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MICHAEL SILVERMAN

Here’s a sampling of the myriad protocols in place for the 2021 MLB season

Leaning on the dugout railing without a clean towel is a no-no under Major League Baseball protocols for the 2021 season, as is not wearing a mask essentially anywhere but on the playing field.
Leaning on the dugout railing without a clean towel is a no-no under Major League Baseball protocols for the 2021 season, as is not wearing a mask essentially anywhere but on the playing field.David J. Phillip/Associated Press

Major League Baseball’s 108-page “2021 Operations Manual” serves as a survival guide on how to keep a 30-team, 2,430-game (plus playoffs), 8½-month baseball season up and running during a pandemic.

If nothing else, it’s thorough.

The Swiss Army knife set of restrictions and advice hammered out by the league and players consist of nearly every imaginable do and don’t, can and cannot, and should and shouldn’t. They range from such common-sense reminders as washing hands frequently and wearing a mask to nitty-gritty details on how long to wait in between lavatory visits on a plane or train. (Answer: Several minutes.)

Here’s a partial list of the rules and guidance players, coaches and staff will be following to combat COVID-19:

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  • No visits to indoor restaurants or dining areas, bars, lounges, clubs, casinos, bowling alleys, arcades, pool halls, or indoor live performance venues, though visiting a museum is allowed.
  • No indoor gatherings of 10 or more people.
  • No private sessions with personal trainers, nor visits to gyms, fitness clubs, spas, or pool areas.
  • Cannot leave the hotel unless it’s to go to the ballpark, an approved medical reason, an outdoor walk or run, or other permitted low-risk activities (including walking to a restaurant for curbside pick-up or eating at an open-air restaurant within walking distance).
  • Team members cannot meet with any guests, whether it’s in their private rooms or elsewhere in the hotel. Meetings with family and household members have to take place just outside the hotel, or in private or semi-private open spaces.
  • If a team member tests positive for COVID-19 on the road, they cannot leave their hotel room under any circumstance. Whether symptomatic or asymptomatic, someone with a positive COVID-19 test has to self-isolate for at least 10 days.
  • On the road, team members must wear their masks at all times, unless they’re alone in their hotel rooms.
  • Players can’t take taxis, buses, subways, or ride-shares (Ubers/Lyfts) to and from the ballpark.
  • On a train or plane, conversations are forbidden while eating or drinking. On a bus, no food or drink is allowed, except for brief sips of a beverage.
  • Team members can’t switch seats on a plane, where no more than two people will sit in any row, on separate sides of the aisle.
  • On a plane, team members should open their air vents in their own direction.
  • On a train or plane, a lavatory visitor should wait several minutes before entering the lavatory after it’s used, and toilet lids should be closed before flushing.
  • During 5-day mandatory quarantine prior to start of spring training, team and household members can leave the house only for essential activities such as attending school or work, or purchasing groceries/medicine.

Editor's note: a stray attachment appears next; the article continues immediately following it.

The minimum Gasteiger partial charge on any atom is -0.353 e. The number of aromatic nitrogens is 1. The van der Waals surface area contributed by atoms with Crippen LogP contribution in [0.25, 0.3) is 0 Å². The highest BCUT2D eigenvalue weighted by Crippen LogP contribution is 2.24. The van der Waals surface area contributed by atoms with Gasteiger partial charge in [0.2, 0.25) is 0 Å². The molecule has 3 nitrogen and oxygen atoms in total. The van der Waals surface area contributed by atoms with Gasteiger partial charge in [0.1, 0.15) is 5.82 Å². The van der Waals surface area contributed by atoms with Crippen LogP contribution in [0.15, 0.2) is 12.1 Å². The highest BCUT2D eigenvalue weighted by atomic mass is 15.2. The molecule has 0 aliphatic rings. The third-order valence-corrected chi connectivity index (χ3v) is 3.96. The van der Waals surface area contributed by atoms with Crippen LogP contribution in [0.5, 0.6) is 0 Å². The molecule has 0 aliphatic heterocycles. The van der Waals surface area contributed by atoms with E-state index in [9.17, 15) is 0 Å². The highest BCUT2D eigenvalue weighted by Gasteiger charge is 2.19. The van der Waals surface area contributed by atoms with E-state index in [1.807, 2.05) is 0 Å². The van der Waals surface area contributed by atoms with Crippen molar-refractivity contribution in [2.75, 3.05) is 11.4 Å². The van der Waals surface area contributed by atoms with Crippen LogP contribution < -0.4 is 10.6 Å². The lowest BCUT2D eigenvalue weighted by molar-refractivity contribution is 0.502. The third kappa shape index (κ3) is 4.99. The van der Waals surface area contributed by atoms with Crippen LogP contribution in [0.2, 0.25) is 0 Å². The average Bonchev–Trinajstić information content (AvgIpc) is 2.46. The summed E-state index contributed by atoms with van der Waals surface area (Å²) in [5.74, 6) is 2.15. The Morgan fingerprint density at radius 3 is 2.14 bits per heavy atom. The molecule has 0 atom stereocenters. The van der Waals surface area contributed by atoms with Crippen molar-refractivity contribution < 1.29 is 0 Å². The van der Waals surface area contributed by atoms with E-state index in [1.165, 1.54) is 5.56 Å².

• Twice a day, team members will have their temperatures taken and symptoms recorded. At least every other day, team members will take a COVID-19 test.
  • Anyone with a 100.4 degree Fahrenheit or higher temperature has to leave the premises and self-isolate.
  • Players must wear Kinexon-brand contact tracers on their wrists or face discipline.
  • If the tracer determines a team member was in close contact with someone who tested positive, they must enter a 7-day quarantine period whether or not they have symptoms.
  • Team members need to wear surgical or N95 masks (except on the field), not gaiters, bandanas, masks with exhalation valves or face shields.
  • Players can’t high-five, fist bump, or hug one another.
Life in the clubhouse will be different in the era of COVID-19.
Life in the clubhouse will be different in the era of COVID-19.Stan Grossfeld/Globe Staff
  • Clubs will determine which clubhouse recreational activities are banned or allowed. Ping-pong paddles, billiards cues, foosball tables, playing cards, dominoes, dice, and game controllers, if permitted, will need to be disinfected regularly.
  • Showers at the ballpark are discouraged, but if they’re taken, players should wear sandals and should not share shampoo, body wash, or towels. Communal items such as combs, deodorant, cologne, razors, hair gel, mouthwash, and toothpaste are prohibited.
  • Communal sports drink and water jugs are not allowed. Large condiment bottles must be replaced by individual packets.
  • Leaning on a dugout railing is discouraged, but it’s OK if a clean towel is used as a barrier between human and object.
  • Lineup cards will be exchanged pre-game via mobile apps.
  • Players should stand at least 6 feet apart during the National Anthem and God Bless America.
  • Players must avoid touching their own face, so no pulling off batting gloves with their teeth, wiping away sweat with their hands, licking their fingers, and the like.
  • Fighting or instigating fights is prohibited, with violators facing stiff discipline.
  • If a virtual meeting is not practical, in-person meetings must take place outdoors, with everyone wearing masks and sitting at a distance from others.
  • Any or all of the above protocols might be relaxed during the season if vaccinations are widespread on the team and COVID-19 conditions improve.

Michael Silverman can be reached at michael.silverman@globe.com. Follow him on Twitter: @MikeSilvermanBB.